SAFETY SOLUTIONS: Safe Lifting Techniques
Back injuries lead to more lost days of work than any
other kind of injury or illness. Of the 1.3 million
reported lost-time injuries and illnesses in 2017,
sprains and strains were by far the largest category, 43
percent according the Bureau of Labor Statistics (BLS). Of
these, most were back related.
What is the most common type of injury at work?
Overexertion Injuries - this includes injuries related to
pulling, lifting, pushing, holding, carrying, and throwing
activities at work. Overexertion not only consistently been
the number one workplace injury according but is also the
Now let’s focus on your workplace. Can you think of
even one job or occupation where you never have to lift an
object? I can't. Lifting of objects can range from very light
objects such as a piece of paper, a pin or a pen to very
heavy objects like loads of boxes. Lifting is very much a
part of our every day jobs. And, because it is something
we do so often, we tend to do it without thinking, or at
least we do until we strain a muscle, or worse, hurt our
Lifting incorrectly can result in a variety of injuries. Back
strain is a very common one. It results from over-stretching
certain muscles, but it can be avoided by practicing
safe lifting techniques. A hernia is another injury associated
with lifting. A hernia does not generally result from a
single lifting effort. It is usually the result of continued
extreme exertion, especially done contrary to the structure
Don't underestimate the importance of being in good
physical condition. Years of poor posture, overeating, lack
of exercise, stress and improper lifting can catch up with
you. Learn how your back works and what you can do to
keep it strong. Ask for your physician's recommended
stretching, warm-up, and reconditioning exercises; then
practice them regularly.
Safe lifting plays an important role in keeping your back
healthy. Although there doesn't seem to be just one right
method to lift an object, there are lifting techniques that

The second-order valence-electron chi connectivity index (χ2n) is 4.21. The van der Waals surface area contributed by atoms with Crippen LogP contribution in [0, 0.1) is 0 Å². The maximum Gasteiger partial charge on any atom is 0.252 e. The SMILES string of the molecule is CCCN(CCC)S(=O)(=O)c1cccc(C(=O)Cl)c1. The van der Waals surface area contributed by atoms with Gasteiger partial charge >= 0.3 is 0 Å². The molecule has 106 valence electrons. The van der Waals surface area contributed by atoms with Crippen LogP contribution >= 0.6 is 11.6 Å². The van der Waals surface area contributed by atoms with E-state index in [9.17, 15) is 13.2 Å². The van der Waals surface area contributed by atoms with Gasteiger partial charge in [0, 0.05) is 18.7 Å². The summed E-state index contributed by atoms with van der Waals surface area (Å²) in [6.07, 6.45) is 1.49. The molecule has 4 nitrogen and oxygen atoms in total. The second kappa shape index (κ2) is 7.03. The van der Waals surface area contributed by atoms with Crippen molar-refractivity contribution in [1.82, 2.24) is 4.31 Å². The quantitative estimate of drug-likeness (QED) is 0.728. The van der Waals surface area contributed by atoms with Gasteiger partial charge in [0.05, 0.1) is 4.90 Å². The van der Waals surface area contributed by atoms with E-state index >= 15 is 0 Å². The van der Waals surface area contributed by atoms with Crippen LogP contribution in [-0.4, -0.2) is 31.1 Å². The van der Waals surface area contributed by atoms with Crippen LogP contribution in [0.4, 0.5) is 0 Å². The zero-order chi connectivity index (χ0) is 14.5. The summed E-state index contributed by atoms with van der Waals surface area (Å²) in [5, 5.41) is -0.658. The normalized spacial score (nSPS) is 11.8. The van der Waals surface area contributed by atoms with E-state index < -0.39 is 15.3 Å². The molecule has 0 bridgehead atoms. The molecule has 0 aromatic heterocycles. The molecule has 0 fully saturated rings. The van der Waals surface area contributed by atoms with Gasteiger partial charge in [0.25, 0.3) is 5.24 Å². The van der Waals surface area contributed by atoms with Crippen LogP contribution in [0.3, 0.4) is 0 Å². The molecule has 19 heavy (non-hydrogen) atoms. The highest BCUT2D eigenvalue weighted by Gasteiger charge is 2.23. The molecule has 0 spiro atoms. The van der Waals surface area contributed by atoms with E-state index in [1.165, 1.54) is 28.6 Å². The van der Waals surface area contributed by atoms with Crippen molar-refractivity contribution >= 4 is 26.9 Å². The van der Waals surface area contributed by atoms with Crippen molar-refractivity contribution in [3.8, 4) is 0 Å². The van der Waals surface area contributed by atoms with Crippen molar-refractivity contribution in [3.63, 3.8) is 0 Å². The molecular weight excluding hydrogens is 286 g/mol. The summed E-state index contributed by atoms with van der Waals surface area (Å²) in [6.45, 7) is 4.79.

take strain off the low back area.
These techniques have several steps in common. They
recommend you "size up the load". That is, look it over.
Decide if you can handle it alone or if you need help.
When in doubt, ask for help. Moving a box or other object
that is too heavy for one person is not worth strained and
sore back muscles.
You should also "size up the area". Look over the area
where you are carrying the object to, and make sure it is
clear of obstacles before beginning to carry the object.
For that period of time spent lifting, the load becomes
a part of your body. You support and propel the object
while it is attached to you. This attachment should be firm
and sure. Get a good grip.
Attaching yourself to a load will change your balance. To
keep this change of balance to a minimum, keep the load
close to your body, to your normal center of gravity
between the legs, between the shoulders.
Good foot position allows you to keep your balance and
bring into play the full power of your leg muscles. Leg
muscles are more powerful and more durable than back
muscles. Let your leg muscles do the work. Again, footwork
is important once you avoid twisting your upper
body. Use your feet to change direction. Don't twist your
body. Twisting compounds the stress of the lift and affects
When you have someone helping you lift an object,
teamwork becomes important. If you're going to be carrying
the load to another point, both of you should decide
in advance how it is to be handled. Check the route and
clearance. One person should be the leader and be in a
position to observe and direct the other. Lifting and lowering
should be done in unison. Don't let the load drop
suddenly without warning your partner.
Everyone has a way of lifting that seems most natural.
Examine yours to see if you are using lifting techniques
that reduce strain on your lower back. As the employee
making the lift, you're being counted on to make lifts that
are safe and comfortable for you based on the items we've
General Lifting Rules
- Stay in shape.
- Prepare to lift by warming up the muscles.
- Size up the load; ask for help, if needed Stand
close to the load, facing the way you intend to
- Use a wide stance to gain balance.
- Ensure a good grip on the load.
- Keep arms straight.
- Tighten abdominal muscles.
- Tuck chin into the chest.
- Get a good grip.
- Keep the load close.
- Keep your balance with footwork.
- Let your leg muscles do the work.
- Don’t twist your body.
In closing, OSHA, or the Occupational Safety and
Health Administration, does not have a specific regulation
for back safety, but training employees to lift safely is
implied by the General Duty Clause of the Occupational
Safety and Health Act of 1970. The law requires employers
to provide employees with a workplace that is “free of
recognized hazards.” OSHA has stated that it will not
focus its enforcement efforts on employers that have
implemented effective ergonomic programs or that are
making good-faith efforts to reduce hazards that cause
worker strains and sprains. “Ergonomics” is the science of
designing the job, equipment, and workspace to fit the
worker. Back safety is a cornerstone of an effective
Should you have any questions or need answers to your
safety & health questions, you can e-mail me at jpodojil@
podojilconsulting.com. Thanks for reading this important
For more information, click on the author biography at the top of the page.